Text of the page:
Infant Industry Protection is flawed: NCT (The Namibia Press Agency)

The Namibia Consumer Trust (NCT) has lashed out about government turning a blind eye on the impact of, and the lack of understanding of the Infant Industry Protection (IIP) among consumers.

IIP protects and nurtures local industries such as the imposition of an import duty levy on imported goods; a quantitative restriction on imports; granting of targeted and performance based incentivized subsidies to stimulate local production; and ensure market supply.

NCT Executive Director Michael Gaweseb in a media statement issued on Tuesday raised the concern that the IIP as carried out currently, is imperfect and consumers have not been involved in the decision making process thereof.

However, IIP as carried out currently, is flawed and its impact besides benefits to the manufacturer is little understood because consumers have not been involved in the decision making process all along. It is worth mentioning that Namibia does not have a comprehensive consumer protection law, which makes government look bias in favour of business interest, he noted.

Gawaseb responded after the Namibia Dairies – a subsidiary of the Ohlthaver and List (O and L) Group announced last week Thursday that Namibia’s entire dairy industry is on the verge of collapse and requires urgent intervention in order to survive. It warned that the industry is not able to compete with the cheap imports flooding the Namibian market.

IIP granted to the milk industry will not result in long term sustainability of the local diary producer, Namibia Diaries, according to Gawaseb.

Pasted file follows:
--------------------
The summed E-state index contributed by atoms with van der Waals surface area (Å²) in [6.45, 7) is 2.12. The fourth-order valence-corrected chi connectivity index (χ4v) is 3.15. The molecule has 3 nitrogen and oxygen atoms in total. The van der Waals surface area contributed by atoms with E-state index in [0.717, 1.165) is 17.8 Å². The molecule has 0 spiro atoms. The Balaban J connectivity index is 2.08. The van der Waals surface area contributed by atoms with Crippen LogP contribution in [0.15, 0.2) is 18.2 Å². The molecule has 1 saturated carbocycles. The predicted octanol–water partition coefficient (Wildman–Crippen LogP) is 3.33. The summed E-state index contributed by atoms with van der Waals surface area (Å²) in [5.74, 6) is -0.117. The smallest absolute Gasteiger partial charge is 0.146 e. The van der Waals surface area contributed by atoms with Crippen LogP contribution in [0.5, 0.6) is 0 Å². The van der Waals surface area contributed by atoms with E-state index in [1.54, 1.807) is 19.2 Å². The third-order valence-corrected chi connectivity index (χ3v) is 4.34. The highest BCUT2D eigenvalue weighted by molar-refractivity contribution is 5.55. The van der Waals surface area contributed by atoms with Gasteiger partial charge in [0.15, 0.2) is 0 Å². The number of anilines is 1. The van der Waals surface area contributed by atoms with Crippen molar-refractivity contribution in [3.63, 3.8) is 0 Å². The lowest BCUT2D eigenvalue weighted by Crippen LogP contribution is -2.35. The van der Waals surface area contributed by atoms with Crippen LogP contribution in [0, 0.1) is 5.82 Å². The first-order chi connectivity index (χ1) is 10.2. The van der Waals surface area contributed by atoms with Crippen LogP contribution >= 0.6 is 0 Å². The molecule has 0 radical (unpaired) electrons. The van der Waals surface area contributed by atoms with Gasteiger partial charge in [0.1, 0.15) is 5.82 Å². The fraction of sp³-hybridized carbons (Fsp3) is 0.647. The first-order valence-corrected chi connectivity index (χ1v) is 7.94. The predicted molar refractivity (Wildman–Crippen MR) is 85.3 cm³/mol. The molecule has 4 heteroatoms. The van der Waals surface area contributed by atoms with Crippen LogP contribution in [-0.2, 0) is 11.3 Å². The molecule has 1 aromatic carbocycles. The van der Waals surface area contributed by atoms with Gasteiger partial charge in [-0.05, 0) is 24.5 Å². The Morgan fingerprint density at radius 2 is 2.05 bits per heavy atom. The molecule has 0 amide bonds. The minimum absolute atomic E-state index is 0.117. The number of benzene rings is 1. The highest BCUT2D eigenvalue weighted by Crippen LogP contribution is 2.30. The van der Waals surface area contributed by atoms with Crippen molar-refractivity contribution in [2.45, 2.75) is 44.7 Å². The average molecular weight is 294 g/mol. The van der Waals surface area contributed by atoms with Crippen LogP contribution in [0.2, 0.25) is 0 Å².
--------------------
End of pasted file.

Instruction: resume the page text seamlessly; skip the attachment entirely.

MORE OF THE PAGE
IIP is a policy that lacks compassion for the poor as every citizen, rich or poor pay value added tax (VAT).

IIP further exacerbate income inequalities amongst Namibians, thus it is currently outdated considering the commendable poverty eradication drive and that no Namibian should be left behind, according to Gawaseb.

He accused the industry of being favored as the Ministry of Industrialization, Trade and SME Development funds associations such as the Chamber of Commerce and Industry (NCCI), Namibia Manufacturers Association, amongst others, but is undecided on supporting consumer protection, according to Gawaseb.

Gawaseb emphasized that there is need for national dialogue on these restrictions. The maize industry allegedly sneaked in Genetically Modified Organisms (GMO) up to nearly 90 per cent of total supply with the reluctance from the Ministry of Higher Education to take action.

NCT has since 2012 warned consumers about GMOs in Top Score maize meal.

The high prices contributed by IIP, disconnects consumers from access to good nutrition and access to housing. The industry receives financial and import limiting protection from government, but these may not always result in increased food security, he added.